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Triblive Monroeville Mayoral Primary Coverage

Triblive Monroeville Mayoral Primary Coverage

The Trib/ Times Express covered the Mayoral Primary pretty succinctly, but, my entire responses to the questions are as follows:

 

Why am I running?

 

My sole reason for running is out of a sense of obligation and service to this community. Many decry the present as less than the glorious past. I do not think one needs to attempt holding on to a past that may or may not have existed save for a sense of nostalgia. The present and the future can be shaped by decency and a positive view of the opportunities before us. I gain no advantage running for Mayor. In many respects the Mayor Office is defined as an incredibly weaker position than a Council Member Office by Home Rule Charter. Understand, my family, my business commitments, my church and the Boy Scout Troop 184 where I volunteer have plenty to do, that is, quite frankly, more enjoyable and far more rewarding. My wife doesn’t want me to be involved in this race. When I announced I would not seek re-election I received scores of calls and people who to my face said I needed to run again – either for that seat, or for Mayor. It is at the behest of many constituents who watch our meetings that I am running.

 

What am I passionate about?

 

People tell me that our meetings cause us to be the best comedy on cable. The Mayor is to run a meeting with dignity and encourage substantive debate. I will bring this to our meetings, something last seen when Jim Lomeo was Mayor.

 

We face numerous issues for the foreseeable future.  We need to find ways to address the money we need without stripping wealth in order to hold to the commitments made to residents and Municipal employees. We need to find ways to more effectively create realistic expectations given the money we have in order to weather the changing economics of being a government. This must be done in a way that encourages business activity, wealth building and a great quality of life for a wide array of people who chose to become part of a unified community. Without a vote, I think I can influence and help develop this debate more effectively. This is the one thing the Charter provides for. The Mayor is to guide debate in a sensible, calm, collaborative manner even in the face of the most astounding controversies we may face.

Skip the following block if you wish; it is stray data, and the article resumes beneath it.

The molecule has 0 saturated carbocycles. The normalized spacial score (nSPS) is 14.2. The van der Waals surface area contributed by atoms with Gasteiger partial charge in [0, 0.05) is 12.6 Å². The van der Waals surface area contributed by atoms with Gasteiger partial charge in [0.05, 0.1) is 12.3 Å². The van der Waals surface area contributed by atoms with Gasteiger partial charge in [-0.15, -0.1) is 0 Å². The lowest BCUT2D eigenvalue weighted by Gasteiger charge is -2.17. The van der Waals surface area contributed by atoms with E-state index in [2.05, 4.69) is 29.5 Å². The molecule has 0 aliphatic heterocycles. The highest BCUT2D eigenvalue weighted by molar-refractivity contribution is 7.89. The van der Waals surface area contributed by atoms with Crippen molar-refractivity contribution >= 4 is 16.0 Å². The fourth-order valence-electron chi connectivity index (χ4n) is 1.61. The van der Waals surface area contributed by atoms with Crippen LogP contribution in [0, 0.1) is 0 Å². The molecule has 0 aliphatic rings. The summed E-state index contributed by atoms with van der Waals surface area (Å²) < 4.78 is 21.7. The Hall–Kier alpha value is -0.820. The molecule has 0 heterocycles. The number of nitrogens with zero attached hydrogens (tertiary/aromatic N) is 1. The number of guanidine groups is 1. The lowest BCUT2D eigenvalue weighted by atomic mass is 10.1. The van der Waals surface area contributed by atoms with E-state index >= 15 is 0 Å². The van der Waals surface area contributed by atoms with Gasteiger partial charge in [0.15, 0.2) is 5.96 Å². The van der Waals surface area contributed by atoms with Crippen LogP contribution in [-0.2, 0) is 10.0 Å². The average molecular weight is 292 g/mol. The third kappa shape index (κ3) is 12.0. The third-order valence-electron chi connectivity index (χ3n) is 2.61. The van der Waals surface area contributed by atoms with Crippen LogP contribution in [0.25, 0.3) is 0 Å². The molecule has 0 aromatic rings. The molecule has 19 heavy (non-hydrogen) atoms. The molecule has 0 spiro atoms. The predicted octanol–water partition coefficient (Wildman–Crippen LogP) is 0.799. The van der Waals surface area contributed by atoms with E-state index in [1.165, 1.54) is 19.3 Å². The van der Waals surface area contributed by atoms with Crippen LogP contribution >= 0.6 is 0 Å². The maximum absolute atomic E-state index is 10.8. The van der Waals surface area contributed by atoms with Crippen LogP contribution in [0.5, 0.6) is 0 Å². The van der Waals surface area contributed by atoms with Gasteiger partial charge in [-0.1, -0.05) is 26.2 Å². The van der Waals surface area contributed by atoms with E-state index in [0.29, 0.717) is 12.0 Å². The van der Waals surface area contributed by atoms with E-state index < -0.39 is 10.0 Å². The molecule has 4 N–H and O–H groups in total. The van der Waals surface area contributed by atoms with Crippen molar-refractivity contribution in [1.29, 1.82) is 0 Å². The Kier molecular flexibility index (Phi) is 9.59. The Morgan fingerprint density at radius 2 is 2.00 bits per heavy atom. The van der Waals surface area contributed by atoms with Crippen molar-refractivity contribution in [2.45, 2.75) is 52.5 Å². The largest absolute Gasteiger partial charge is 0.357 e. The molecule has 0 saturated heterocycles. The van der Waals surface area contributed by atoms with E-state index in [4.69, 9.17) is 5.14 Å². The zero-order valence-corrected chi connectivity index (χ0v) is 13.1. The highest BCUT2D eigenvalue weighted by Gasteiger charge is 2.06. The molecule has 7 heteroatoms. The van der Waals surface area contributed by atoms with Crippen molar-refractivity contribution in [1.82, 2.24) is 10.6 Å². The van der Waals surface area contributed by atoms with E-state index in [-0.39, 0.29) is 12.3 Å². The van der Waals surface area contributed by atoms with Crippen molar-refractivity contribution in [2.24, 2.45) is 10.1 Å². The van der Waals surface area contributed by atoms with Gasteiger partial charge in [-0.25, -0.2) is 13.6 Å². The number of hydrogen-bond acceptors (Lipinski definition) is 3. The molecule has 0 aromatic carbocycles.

All of the issues are not negative. We must deal with the opportunity for deep drilling that exists in our community for three reasons: we have land that can bring real revenue, land owners have land that can increase their wealth, and we are at a location in SWPA that puts us in a prime spot for ancillary services that can bring jobs to this community. We still have enormous budget issues and retirement commitments that we need to address. Only a Mayor that unifies members while encouraging debate can get these dealt with.

 

Look we either find ways to encourage new money coming here, find ways to address our budget concerns, and help create an atmosphere that allows our residents to grow their wealth, or we will need to strip the wealth of this community in order to maintain the status quo thus harming all residents. The status quo tends to favor a long standing cronyism establishment that is upset that things are changing. Ultimately, the council must establish guidelines and a policy agenda, while recognizing that they must get out of the building, and have the manager deliver that vision according to precepts of the Charter and to the benefits of the people not the elected or appointed officials.